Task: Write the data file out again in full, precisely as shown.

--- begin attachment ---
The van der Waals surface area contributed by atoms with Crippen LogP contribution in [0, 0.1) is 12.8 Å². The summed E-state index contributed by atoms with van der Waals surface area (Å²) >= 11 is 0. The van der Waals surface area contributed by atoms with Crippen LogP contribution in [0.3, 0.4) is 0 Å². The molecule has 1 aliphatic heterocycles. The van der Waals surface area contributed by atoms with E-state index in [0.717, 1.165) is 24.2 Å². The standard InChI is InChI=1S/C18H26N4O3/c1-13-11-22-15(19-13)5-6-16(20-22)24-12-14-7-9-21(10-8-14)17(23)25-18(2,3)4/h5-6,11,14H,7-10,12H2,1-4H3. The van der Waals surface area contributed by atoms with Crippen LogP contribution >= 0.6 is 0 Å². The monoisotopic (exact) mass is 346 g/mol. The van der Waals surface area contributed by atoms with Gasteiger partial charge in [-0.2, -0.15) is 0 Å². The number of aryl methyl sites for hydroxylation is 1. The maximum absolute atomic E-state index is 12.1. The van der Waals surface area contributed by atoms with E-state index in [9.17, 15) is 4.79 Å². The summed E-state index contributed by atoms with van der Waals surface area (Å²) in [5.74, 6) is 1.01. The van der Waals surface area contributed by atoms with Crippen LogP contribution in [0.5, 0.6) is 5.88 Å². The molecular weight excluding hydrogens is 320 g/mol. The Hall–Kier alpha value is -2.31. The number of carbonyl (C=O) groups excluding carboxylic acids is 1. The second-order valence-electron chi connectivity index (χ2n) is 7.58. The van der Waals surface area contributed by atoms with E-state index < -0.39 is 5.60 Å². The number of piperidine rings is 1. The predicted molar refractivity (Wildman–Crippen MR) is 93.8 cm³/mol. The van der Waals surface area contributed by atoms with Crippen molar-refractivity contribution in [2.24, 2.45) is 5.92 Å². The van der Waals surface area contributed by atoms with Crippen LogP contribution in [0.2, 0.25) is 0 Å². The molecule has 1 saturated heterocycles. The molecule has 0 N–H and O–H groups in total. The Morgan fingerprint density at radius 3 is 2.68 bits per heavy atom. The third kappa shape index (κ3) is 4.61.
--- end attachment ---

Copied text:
The van der Waals surface area contributed by atoms with Crippen LogP contribution in [0, 0.1) is 12.8 Å². The summed E-state index contributed by atoms with van der Waals surface area (Å²) >= 11 is 0. The van der Waals surface area contributed by atoms with Crippen LogP contribution in [0.3, 0.4) is 0 Å². The molecule has 1 aliphatic heterocycles. The van der Waals surface area contributed by atoms with E-state index in [0.717, 1.165) is 24.2 Å². The standard InChI is InChI=1S/C18H26N4O3/c1-13-11-22-15(19-13)5-6-16(20-22)24-12-14-7-9-21(10-8-14)17(23)25-18(2,3)4/h5-6,11,14H,7-10,12H2,1-4H3. The van der Waals surface area contributed by atoms with Crippen LogP contribution >= 0.6 is 0 Å². The monoisotopic (exact) mass is 346 g/mol. The van der Waals surface area contributed by atoms with Gasteiger partial charge in [-0.2, -0.15) is 0 Å². The number of aryl methyl sites for hydroxylation is 1. The maximum absolute atomic E-state index is 12.1. The van der Waals surface area contributed by atoms with E-state index in [9.17, 15) is 4.79 Å². The summed E-state index contributed by atoms with van der Waals surface area (Å²) in [5.74, 6) is 1.01. The van der Waals surface area contributed by atoms with Crippen LogP contribution in [0.5, 0.6) is 5.88 Å². The molecular weight excluding hydrogens is 320 g/mol. The Hall–Kier alpha value is -2.31. The number of carbonyl (C=O) groups excluding carboxylic acids is 1. The second-order valence-electron chi connectivity index (χ2n) is 7.58. The van der Waals surface area contributed by atoms with E-state index < -0.39 is 5.60 Å². The number of piperidine rings is 1. The predicted molar refractivity (Wildman–Crippen MR) is 93.8 cm³/mol. The van der Waals surface area contributed by atoms with Crippen molar-refractivity contribution in [2.24, 2.45) is 5.92 Å². The van der Waals surface area contributed by atoms with Crippen LogP contribution in [0.2, 0.25) is 0 Å². The molecule has 1 saturated heterocycles. The molecule has 0 N–H and O–H groups in total. The Morgan fingerprint density at radius 3 is 2.68 bits per heavy atom. The third kappa shape index (κ3) is 4.61.